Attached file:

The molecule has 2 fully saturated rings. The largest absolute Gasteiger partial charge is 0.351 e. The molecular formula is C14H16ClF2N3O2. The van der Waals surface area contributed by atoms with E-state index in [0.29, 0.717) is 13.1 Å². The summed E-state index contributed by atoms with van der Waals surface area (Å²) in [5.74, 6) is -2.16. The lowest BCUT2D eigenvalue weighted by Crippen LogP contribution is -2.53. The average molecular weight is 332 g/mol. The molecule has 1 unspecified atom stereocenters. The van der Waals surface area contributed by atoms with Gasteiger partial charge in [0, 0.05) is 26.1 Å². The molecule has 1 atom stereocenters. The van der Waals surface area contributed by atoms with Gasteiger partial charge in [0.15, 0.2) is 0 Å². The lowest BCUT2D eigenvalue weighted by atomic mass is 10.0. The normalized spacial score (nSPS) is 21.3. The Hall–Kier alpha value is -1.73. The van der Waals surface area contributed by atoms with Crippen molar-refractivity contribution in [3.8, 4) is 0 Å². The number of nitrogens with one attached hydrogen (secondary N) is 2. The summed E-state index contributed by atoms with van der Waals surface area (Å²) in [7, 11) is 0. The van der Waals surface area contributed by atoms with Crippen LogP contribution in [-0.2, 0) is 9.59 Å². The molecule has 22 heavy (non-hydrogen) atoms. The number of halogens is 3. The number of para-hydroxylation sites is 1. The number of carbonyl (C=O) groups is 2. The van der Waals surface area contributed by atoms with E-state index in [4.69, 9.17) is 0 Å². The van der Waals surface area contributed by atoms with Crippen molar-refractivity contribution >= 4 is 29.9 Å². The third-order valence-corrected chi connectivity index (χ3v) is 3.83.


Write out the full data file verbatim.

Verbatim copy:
The molecule has 2 fully saturated rings. The largest absolute Gasteiger partial charge is 0.351 e. The molecular formula is C14H16ClF2N3O2. The van der Waals surface area contributed by atoms with E-state index in [0.29, 0.717) is 13.1 Å². The summed E-state index contributed by atoms with van der Waals surface area (Å²) in [5.74, 6) is -2.16. The lowest BCUT2D eigenvalue weighted by Crippen LogP contribution is -2.53. The average molecular weight is 332 g/mol. The molecule has 1 unspecified atom stereocenters. The van der Waals surface area contributed by atoms with Gasteiger partial charge in [0, 0.05) is 26.1 Å². The molecule has 1 atom stereocenters. The van der Waals surface area contributed by atoms with Gasteiger partial charge in [0.15, 0.2) is 0 Å². The lowest BCUT2D eigenvalue weighted by atomic mass is 10.0. The normalized spacial score (nSPS) is 21.3. The Hall–Kier alpha value is -1.73. The van der Waals surface area contributed by atoms with Crippen molar-refractivity contribution in [3.8, 4) is 0 Å². The number of nitrogens with one attached hydrogen (secondary N) is 2. The summed E-state index contributed by atoms with van der Waals surface area (Å²) in [7, 11) is 0. The van der Waals surface area contributed by atoms with Crippen LogP contribution in [-0.2, 0) is 9.59 Å². The molecule has 22 heavy (non-hydrogen) atoms. The number of halogens is 3. The number of para-hydroxylation sites is 1. The number of carbonyl (C=O) groups is 2. The van der Waals surface area contributed by atoms with E-state index in [4.69, 9.17) is 0 Å². The van der Waals surface area contributed by atoms with Crippen molar-refractivity contribution >= 4 is 29.9 Å². The third-order valence-corrected chi connectivity index (χ3v) is 3.83.